Welcome to Hell City. For tattoo fans, it's heavenly. The seventh installment of Durb Morrison's international inked-skin bonanza will take Columbus by storm this weekend.

Welcome to Hell City. For tattoo fans, it's heavenly.

The seventh installment of Durb Morrison's international inked-skin bonanza will take Columbus by storm, with crowds expected to top last year's 8,000-strong swarm of body-art aficionados.

"We sold out three hotels," Morrison boasted while singing the praises of what has become one of the nation's premier tattoo events.

All those people are coming for one of the world's largest gatherings of celebrated tattoo artists, a weekend packed with activities for everyone from the needle-shy spectator to the ink obsessive pursuing full coverage.

"I think what's made Hell City a winning convention is the focus on the artists themselves and the focus on the art form of tattooing," Morrison said. "We don't just sell our booths to Joe Schmo."

The big names slated to appear include Illinois-based living legend Guy Aitchison, whose world-famous advancements in tattoo art will be taught for years to come, Morrison said. Aitchison will lead an event called Innerstate "art jam," in which 40 painters will paint live throughout the weekend.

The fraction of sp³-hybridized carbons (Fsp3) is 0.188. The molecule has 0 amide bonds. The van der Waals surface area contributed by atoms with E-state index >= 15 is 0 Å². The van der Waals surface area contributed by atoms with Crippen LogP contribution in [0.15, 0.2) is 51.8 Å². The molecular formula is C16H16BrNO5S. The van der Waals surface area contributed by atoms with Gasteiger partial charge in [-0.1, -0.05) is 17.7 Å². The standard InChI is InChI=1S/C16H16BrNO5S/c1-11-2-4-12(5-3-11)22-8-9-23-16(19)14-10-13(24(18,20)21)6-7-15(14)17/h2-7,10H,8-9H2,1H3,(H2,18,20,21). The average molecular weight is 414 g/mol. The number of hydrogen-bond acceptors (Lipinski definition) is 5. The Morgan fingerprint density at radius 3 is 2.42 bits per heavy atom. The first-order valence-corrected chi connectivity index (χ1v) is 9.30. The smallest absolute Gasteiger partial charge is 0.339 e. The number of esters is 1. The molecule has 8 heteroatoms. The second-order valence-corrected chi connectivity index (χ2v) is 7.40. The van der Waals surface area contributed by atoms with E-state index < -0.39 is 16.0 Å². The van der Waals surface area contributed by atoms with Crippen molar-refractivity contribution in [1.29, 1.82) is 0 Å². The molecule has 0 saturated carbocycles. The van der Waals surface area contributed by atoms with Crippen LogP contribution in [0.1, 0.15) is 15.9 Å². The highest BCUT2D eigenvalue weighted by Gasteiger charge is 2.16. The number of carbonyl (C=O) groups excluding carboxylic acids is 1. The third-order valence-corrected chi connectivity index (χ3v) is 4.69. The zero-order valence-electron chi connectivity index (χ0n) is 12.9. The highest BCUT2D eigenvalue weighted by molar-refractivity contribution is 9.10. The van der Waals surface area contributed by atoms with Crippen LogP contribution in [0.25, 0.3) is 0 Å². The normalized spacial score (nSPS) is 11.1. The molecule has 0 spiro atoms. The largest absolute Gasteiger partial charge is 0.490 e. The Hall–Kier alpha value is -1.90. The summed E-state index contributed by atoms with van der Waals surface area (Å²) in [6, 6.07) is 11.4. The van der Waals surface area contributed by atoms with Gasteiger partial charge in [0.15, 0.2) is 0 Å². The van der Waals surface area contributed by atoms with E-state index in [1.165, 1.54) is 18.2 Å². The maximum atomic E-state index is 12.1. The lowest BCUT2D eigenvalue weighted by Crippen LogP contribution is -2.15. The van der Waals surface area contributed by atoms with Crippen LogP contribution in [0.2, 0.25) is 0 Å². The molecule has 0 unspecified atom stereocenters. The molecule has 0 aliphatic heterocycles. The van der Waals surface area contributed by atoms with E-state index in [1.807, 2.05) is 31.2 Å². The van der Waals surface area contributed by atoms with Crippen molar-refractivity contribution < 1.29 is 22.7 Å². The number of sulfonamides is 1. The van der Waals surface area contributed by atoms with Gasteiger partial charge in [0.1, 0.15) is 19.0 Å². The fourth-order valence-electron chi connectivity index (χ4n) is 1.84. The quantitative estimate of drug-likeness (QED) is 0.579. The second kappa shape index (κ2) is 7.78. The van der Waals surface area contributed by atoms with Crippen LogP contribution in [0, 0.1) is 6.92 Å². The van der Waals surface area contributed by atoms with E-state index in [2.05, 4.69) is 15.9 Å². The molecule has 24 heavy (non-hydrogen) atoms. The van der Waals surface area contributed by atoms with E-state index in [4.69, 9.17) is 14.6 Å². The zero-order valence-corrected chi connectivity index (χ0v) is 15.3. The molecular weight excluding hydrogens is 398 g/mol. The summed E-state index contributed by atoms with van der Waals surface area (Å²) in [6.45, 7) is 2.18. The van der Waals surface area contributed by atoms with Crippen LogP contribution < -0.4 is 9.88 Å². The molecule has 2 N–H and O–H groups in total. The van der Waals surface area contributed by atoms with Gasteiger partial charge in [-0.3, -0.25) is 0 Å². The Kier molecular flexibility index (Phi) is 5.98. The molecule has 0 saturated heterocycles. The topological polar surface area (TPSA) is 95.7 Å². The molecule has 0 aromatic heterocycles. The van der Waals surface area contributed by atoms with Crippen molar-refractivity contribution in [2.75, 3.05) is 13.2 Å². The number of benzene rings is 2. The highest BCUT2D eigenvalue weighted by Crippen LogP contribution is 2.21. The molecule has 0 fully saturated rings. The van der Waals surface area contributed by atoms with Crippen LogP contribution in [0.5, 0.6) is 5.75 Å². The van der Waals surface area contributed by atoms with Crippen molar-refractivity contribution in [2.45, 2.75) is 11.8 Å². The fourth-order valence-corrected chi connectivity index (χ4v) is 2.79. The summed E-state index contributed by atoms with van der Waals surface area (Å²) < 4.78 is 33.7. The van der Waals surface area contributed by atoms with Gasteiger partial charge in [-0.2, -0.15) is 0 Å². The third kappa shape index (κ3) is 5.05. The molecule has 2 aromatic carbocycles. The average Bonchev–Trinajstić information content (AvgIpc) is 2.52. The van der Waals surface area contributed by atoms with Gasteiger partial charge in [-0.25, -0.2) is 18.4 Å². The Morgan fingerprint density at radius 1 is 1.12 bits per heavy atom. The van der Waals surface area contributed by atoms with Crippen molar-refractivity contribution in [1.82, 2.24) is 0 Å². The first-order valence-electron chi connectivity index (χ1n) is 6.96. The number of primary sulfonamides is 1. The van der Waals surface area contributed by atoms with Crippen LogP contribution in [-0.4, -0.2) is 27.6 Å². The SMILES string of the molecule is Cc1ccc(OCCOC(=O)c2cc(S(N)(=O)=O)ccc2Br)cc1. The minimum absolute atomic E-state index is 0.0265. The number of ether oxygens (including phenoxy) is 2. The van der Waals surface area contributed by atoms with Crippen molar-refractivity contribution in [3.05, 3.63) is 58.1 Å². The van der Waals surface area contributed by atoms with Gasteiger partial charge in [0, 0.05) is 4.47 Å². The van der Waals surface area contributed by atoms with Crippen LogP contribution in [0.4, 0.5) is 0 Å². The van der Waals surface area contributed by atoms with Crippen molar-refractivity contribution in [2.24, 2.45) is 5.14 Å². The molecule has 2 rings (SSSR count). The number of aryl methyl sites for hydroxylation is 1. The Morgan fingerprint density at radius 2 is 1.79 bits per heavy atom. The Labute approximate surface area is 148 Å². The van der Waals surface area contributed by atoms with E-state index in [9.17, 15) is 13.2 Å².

Also on hand will be Chris Longo, a "legendary tattoo collector" who has gone through three full bodysuits thanks to laser removal. Longo will be roasted Sunday night as a grand finale for the weekend.

Other events on the schedule include tattoo contests, discussion panels, live comedy and fire-spinning. A kids' area called Heck City will include temporary tats and face paint.

With so much going on, it's hard to believe organizers are throwing another edition of the festival in Phoenix this September. But Morrison is jazzed to bring his industry to the people at a time when tattoos are more socially accepted than ever.

"Hell City is definitely a way for people to come beyond television, from watching L.A. Ink and all these tattoo shows, and actually experience it on their own level," Morrison said, "to really see a different side of tattooing, artistically."